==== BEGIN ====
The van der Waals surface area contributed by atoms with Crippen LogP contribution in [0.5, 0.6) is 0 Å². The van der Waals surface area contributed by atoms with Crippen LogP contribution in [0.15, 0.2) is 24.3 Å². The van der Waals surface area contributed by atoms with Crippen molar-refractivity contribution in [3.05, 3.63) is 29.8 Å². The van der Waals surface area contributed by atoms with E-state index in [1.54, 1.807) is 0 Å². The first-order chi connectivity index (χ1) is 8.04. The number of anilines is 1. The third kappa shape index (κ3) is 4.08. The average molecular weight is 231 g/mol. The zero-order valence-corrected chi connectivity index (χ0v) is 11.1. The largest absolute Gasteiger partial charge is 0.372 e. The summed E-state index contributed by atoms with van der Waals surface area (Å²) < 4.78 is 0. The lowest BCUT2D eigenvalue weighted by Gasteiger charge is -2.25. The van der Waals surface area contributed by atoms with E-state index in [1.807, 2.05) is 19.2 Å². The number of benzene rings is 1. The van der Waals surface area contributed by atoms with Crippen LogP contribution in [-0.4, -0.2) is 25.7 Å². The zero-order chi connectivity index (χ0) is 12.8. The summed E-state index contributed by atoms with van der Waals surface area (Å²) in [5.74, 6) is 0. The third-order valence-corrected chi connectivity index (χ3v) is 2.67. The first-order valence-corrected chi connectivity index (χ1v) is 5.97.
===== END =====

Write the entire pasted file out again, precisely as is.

The van der Waals surface area contributed by atoms with Crippen LogP contribution in [0.5, 0.6) is 0 Å². The van der Waals surface area contributed by atoms with Crippen LogP contribution in [0.15, 0.2) is 24.3 Å². The van der Waals surface area contributed by atoms with Crippen molar-refractivity contribution in [3.05, 3.63) is 29.8 Å². The van der Waals surface area contributed by atoms with E-state index in [1.54, 1.807) is 0 Å². The first-order chi connectivity index (χ1) is 8.04. The number of anilines is 1. The third kappa shape index (κ3) is 4.08. The average molecular weight is 231 g/mol. The zero-order valence-corrected chi connectivity index (χ0v) is 11.1. The largest absolute Gasteiger partial charge is 0.372 e. The summed E-state index contributed by atoms with van der Waals surface area (Å²) < 4.78 is 0. The lowest BCUT2D eigenvalue weighted by Gasteiger charge is -2.25. The van der Waals surface area contributed by atoms with E-state index in [1.807, 2.05) is 19.2 Å². The number of benzene rings is 1. The van der Waals surface area contributed by atoms with Crippen LogP contribution in [-0.4, -0.2) is 25.7 Å². The zero-order chi connectivity index (χ0) is 12.8. The summed E-state index contributed by atoms with van der Waals surface area (Å²) in [5.74, 6) is 0. The third-order valence-corrected chi connectivity index (χ3v) is 2.67. The first-order valence-corrected chi connectivity index (χ1v) is 5.97.